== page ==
The Epstein Indictment and Statutes of Limitations

by Michael C. Dorf

The indictment of Jeffrey Epstein for sex trafficking and conspiracy to commit sex trafficking of minor girls alleges acts "from at least in or about 2002 up to and including at least in or about 2005." That is hardly the most felicitous phrase, but it fairly conveys the sense that the crimes allegedly occurred from a period roughly 14 to 17 years ago. It is possible that yesterday's discovery of a "trove of lewd photographs of girls" in a safe inside Epstein's NYC home could lead to additional charges for more recent conduct--either for possession of child pornography or for other offenses for which the photos provide evidence or leads. Even so, however, readers may be wondering how Epstein can be charged now for offenses that allegedly occurred a decade and a half ago. What about the statute of limitations?

Although the default federal statute of limitations for non-capital crimes is five years, Congress has made numerous exceptions. In 2006, it eliminated the statute of limitations entirely for child kidnapping and child sex trafficking. Per constitutional case law construing the Ex Post Facto Clauses' limits in criminal cases, it could only do so for future alleged conduct and past alleged conduct for which the statute had not yet run when Congress eliminated it. By going back only to 2002, the indictment covers most of whatever Epstein allegedly did that was still within the old five-year limit when the 2006 Act was adopted.

What should we make of the elimination of this and other statutes of limitations or of the parallel trend in recent decades to extend limitations periods (both at the state and federal levels)? The case for extension or abolition is straightforward: Those who commit heinous crimes should not be able to avoid justice by out-waiting it. That impulse is understandably especially strong with respect to minor victims, who may not have the wherewithal to come forward with charges until many years later.

But the severity of the offense is a double-edged sword.

English, colonial, and American law traditionally excepted murder from the statute of limitations, as current law continues to do. Reasoning from that longstanding exception, advocates of extending or eliminating statutes of limitations for particular offenses have tended to point to the seriousness of the crime. Crime X (whether terrorism, rape, sex-trafficking a minor, or some other admittedly terrible act) is not murder, but it too is very serious and therefore should likewise have no statute of limitations, they argue.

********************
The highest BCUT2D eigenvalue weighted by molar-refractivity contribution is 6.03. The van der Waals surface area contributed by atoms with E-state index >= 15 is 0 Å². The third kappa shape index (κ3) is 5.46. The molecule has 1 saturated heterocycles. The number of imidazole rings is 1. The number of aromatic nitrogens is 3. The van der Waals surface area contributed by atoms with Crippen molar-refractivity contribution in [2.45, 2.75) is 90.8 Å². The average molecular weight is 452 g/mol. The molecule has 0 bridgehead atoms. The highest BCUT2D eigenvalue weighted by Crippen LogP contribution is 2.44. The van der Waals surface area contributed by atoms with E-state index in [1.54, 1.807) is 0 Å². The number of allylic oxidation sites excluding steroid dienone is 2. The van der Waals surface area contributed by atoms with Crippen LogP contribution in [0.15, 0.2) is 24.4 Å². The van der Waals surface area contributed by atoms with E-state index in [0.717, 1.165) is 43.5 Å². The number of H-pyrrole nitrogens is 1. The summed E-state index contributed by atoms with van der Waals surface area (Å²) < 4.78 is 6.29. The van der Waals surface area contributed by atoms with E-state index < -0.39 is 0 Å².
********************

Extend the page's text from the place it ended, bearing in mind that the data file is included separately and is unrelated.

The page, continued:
Despite the success of this argument, we might question the logic. The more serious the offense, the more unjust that a perpetrator gets away with his crime, but also the more serious the offense, the greater the stakes for the accused. Put differently, the stakes go up for both the prosecution and the defense as the seriousness of the crime under consideration increases. Thus, if we think the five-year statute of limitations makes sense for mail theft, which carries a maximum penalty of five years in prison, it is not clear that a longer period or no statute of limitations at all is appropriate for a more serious offense. Again, the greater seriousness means that the defendant could get away with more, but it also means that a wrongly convicted defendant will suffer a greater injustice.

And of course, statutes of limitations exist to protect defendants. Over time, memories fade, witnesses become unavailable, and evidence grows stale. These are problems for the prosecution as well as the defense, but the statute of limitations protects only the defendant. After all, if the passage of time substantially weakens the prosecution's case, then a savvy prosecutor won't bring it, or if an unsavvy prosecutor does bring it, the jury will acquit. But if the prosecution's evidence has been preserved, the defendant may need the statute of limitations or else risk being unable to produce a defense that would have been available had the case been brought in a timely manner.

But what about murder itself? Doesn't my argument suggest that even murder should be subject to the more-or-less standard statute of limitations? Yes, it does. However, I'll conclude with four observations:

(1) The fact that Anglo-American law has long adhered to the principle that the most heinous crime should not be subject to a statute of limitations does not suffice to justify the principle. As O.W. Holmes, Jr., famously said: "It is revolting to have no better reason for a rule of law than that so it was laid down in the time of Henry IV."

(2) My (admittedly tentative) argument here is not for any particular statute of limitations. I'm not even arguing against wholesale abolition of statutes of limitations for all offenses. I am questioning the relation between seriousness of the offense and the urge to lengthen or abolish the statute of limitations. If there are good reasons for some statute of limitations L for the "ordinary" crime C, then the fact that some other crime S is more serious than C does not entail that S should not be subject to L as well.

(3) Apart from heinousness, there are reasons why one might nonetheless think that a statute of limitations should be waived in particular cases. For example, a state or the federal government could adopt a rule under which a showing by the government that the defendant's efforts to conceal his crime or the youth or other vulnerability of the victim at the time preluded the bringing of a timely indictment, would estop the defendant from invoking the statute of limitations.

(4) I am not taking any position at all on the strength of the evidence against Epstein or the ease or difficulty of mounting a defense at this date. I'm using the fact that the case is in the news simply as a point of departure to make a point about statutes of limitations in general.